• I thought it was odd in the off-season when the Redskins pursued Jay Cutler and Mark Sanchez with as much aggressiveness as they did, and then when a small minority of Washington fans called for Colt Brennan to become the quarterback of the future in the preseason. But seeing Jason Campbell on Sunday…man. I don’t remember him being this bad last year, and it seems the off-season of turmoil has made him worse. He almost single-handedly crippled the Redskins’ offense against the Giants, and the interception he threw when he was about three yards beyond the line of scrimmage was one of the worst plays I’ve ever seen a quarterback make.
  • In case you’re wondering, the two worst plays I’ve ever seen a quarterback make were the Aaron Brooks backward pass (taken off YouTube by the NFL) and Dan Orlovsky succumbing to light pressure in the back of the end zone.
  • You just knew the Patriots weren’t going to lose, right? That something was gonna happen their way? That’s why they’re the Patriots, and the Bills are still the Bills, especially on Monday Night Football (it was even the same score!).
  • That said, New England’s offense wasn’t very impressive throughout that contest. Tom Brady wasn’t settling for too many field goals in 2007. It will be fun to see how the Pats do against Rex Ryan’s invigorated (and further along than I suspected) Jets’ defense in Week 2.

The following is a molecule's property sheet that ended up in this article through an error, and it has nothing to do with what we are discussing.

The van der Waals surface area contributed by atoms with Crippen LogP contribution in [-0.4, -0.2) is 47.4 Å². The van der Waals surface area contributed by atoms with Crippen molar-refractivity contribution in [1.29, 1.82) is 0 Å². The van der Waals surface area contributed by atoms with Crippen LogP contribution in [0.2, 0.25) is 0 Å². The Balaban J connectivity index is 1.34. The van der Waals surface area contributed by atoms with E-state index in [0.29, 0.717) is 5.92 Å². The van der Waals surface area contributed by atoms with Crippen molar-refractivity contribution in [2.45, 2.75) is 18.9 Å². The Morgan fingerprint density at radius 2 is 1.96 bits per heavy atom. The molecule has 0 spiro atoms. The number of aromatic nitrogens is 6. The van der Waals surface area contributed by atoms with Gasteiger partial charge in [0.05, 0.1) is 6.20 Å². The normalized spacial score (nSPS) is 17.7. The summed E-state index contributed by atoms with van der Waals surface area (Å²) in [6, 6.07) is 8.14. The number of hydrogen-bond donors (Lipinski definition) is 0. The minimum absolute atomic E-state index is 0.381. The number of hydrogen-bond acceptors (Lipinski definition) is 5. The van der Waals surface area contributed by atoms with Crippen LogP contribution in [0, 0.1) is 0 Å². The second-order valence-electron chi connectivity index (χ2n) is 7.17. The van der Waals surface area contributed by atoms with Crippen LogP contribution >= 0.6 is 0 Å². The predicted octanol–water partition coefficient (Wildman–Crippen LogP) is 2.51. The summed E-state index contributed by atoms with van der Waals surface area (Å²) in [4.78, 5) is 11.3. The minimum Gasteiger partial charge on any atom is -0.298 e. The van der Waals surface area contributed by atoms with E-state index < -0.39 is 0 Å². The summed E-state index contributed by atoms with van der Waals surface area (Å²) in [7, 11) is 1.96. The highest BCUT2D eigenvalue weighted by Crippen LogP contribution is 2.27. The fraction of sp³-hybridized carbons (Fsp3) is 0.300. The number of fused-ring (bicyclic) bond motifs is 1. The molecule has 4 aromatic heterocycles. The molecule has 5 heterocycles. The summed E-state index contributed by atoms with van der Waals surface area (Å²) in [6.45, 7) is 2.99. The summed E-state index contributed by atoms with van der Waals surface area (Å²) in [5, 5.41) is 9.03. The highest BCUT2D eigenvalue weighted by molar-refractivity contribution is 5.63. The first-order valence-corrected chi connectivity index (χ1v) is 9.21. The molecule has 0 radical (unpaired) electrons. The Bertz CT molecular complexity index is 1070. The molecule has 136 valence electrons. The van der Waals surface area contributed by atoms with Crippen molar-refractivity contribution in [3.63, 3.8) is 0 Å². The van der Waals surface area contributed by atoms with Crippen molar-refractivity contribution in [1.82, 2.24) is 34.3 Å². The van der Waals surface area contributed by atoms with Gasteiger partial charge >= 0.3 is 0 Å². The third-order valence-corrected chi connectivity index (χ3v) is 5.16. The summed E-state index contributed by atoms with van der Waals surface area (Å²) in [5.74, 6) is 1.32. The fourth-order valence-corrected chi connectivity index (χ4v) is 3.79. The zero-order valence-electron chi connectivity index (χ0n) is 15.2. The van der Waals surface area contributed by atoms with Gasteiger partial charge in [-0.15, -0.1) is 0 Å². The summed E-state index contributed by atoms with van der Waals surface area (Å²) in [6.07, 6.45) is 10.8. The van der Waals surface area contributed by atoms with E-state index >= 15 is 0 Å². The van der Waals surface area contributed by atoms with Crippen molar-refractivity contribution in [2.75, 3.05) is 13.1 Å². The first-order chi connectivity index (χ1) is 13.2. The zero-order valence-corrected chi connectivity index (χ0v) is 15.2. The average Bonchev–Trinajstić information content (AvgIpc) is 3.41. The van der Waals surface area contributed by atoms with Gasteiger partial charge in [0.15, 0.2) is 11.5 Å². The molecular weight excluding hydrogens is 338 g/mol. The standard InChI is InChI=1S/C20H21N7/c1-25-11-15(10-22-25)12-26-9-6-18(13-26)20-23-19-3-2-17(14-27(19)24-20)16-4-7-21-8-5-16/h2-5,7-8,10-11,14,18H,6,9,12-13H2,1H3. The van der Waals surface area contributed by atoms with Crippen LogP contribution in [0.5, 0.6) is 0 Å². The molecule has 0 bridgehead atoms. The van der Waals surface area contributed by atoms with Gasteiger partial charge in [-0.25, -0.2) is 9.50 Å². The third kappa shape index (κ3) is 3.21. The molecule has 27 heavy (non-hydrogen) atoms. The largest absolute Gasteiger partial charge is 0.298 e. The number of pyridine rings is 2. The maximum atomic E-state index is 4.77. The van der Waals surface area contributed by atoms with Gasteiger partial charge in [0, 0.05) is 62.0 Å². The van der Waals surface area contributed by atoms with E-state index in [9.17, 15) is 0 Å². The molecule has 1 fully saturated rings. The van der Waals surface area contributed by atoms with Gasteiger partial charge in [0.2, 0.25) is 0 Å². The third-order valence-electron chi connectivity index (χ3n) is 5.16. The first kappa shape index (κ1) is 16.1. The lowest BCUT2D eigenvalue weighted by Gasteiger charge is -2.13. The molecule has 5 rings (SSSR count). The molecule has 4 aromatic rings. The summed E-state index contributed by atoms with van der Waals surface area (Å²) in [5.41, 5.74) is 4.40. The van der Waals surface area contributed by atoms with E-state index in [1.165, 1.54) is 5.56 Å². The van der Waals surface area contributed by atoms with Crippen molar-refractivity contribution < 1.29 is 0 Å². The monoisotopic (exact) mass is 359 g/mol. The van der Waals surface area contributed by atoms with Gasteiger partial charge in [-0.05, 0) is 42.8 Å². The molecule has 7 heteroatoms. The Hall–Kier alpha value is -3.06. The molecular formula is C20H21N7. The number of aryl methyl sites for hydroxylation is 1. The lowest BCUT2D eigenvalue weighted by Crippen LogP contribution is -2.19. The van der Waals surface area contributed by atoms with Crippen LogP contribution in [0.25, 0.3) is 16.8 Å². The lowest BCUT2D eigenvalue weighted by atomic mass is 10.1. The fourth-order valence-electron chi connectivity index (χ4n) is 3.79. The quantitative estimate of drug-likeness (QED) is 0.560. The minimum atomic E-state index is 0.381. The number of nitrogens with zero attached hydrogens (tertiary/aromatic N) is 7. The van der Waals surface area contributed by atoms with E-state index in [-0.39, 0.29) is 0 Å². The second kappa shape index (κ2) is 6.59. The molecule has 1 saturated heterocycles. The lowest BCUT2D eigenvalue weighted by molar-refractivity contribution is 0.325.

• Did you notice that 10 of the 24 members of the Patriots’ 50th Anniversary Team played for them since 2001?
  • Not sure how to interpret the Chiefs-Ravens game. Joe Flacco apparently put up some stats, but shouldn’t Baltimore have handled a supposedly awful Kansas City team without its starting quarterback a little easier? Or is Tim on to something with his AFC West sleeper?
  • Give Steve Spagnuolo some time in St. Louis. His first two games with the Giants (45-35 loss in Dallas, 35-13 home loss to Green Bay in 2007) led to my calling his defense “the worst in the history of football.” He proved me wrong.